How to segregate metals and electric waste

On: Sep 28, 2017
By: TransMetal
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Category: Blog
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Managing metal and e-waste

Metal and electronic waste can be very hard to dispose of in a safe way, so separating them correctly can be the cause of a major headache to those of us more concerned with the environment.

While problematic, e-waste can be utilised by recovering the metal components within it. While the process is difficult, the results are so beneficial that it’s definitely an important step to take. With e-waste recycling, you can be sure that you’ll be converting used up electronic devices to usable metals, giving them new life. This is definitely the best option you can take, as the alternative involves dumping waste from the US, Australia, etc., to developing nations like India or China, where it only gets dropped on landfills and contributes to the growing air pollution in those countries.

Converting e-waste involves a process known as shredding. It refers to mechanical recycling of E-waste, during the process of which electronic material is shredded with the help of specialised equipment. After all of the material has been shredded, magnets are utilised to separate the remaining metal parts from the electronic components. This method works perfectly for metals like copper and iron, acting as a very efficient means of separating them. The metal itself can be sold to smelters, while another byproduct of this process, fine dust, is quite valuable on its own, being an ingredient in cement.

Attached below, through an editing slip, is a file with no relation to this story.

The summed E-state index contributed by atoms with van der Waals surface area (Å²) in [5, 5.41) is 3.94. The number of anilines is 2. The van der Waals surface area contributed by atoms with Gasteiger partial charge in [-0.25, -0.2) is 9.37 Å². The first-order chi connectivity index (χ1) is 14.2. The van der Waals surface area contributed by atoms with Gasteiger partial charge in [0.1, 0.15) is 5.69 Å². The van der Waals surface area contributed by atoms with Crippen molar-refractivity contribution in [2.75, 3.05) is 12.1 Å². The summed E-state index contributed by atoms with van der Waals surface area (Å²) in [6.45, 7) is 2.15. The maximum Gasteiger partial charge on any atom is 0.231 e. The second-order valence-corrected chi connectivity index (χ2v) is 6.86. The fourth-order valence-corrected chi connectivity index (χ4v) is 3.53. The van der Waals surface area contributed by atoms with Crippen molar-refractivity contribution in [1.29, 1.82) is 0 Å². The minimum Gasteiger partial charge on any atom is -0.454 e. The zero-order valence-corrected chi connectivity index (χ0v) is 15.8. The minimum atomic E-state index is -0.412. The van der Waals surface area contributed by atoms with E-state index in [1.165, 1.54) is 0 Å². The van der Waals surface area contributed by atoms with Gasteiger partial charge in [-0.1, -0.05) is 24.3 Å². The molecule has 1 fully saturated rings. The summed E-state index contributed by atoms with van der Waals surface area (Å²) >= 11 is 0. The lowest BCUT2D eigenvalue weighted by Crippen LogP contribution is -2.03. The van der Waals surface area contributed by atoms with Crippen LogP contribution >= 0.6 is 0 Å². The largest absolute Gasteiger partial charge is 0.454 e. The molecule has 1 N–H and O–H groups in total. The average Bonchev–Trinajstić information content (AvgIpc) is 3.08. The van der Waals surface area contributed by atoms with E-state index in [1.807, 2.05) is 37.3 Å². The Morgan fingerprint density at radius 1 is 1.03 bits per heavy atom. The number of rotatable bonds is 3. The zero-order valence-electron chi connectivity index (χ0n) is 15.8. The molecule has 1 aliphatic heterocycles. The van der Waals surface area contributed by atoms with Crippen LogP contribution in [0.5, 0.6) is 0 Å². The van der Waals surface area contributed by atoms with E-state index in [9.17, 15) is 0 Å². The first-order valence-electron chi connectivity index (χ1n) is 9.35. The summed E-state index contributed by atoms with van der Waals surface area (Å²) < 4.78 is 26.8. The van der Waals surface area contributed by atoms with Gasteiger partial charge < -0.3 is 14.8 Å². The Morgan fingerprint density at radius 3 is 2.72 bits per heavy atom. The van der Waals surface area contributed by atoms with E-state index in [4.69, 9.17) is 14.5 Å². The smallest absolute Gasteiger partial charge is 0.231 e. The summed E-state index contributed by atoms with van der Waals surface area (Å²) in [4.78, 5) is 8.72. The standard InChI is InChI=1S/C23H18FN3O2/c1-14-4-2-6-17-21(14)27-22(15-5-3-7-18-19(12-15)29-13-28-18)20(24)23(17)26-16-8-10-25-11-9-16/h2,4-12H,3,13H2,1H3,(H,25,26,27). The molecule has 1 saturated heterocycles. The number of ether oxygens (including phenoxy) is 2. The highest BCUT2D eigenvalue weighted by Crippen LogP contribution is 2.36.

Another means of e-waste management is municipal incineration. It involves putting the entirety of the electronic equipment in a furnace. Through the use of heat, metals can be separated individually based on different densities. The necessary elements are then filtered out. Metals, halogens, dioxins, SVOCs and VOCs are usually filtered separately. There is, however, some risk involved, as certain gases like hydrogen bromide that are toxic can be emitted during the process.

The process of pyrometallurgical recovery involves the addition of copper ore concentrate with shredded electronic waste, the mixture of which is later refined with heat. This process is used to successfully separate metals from electronic waste. This can be used to convert lead, zinc, and iron to oxides, which are then separated with silicon dioxide-based slag. These metals are later refined, resulting in an alloy containing 99.1 percent copper and a reminder of metals such as selenium, palladium, or even platinum, gold, and silver.

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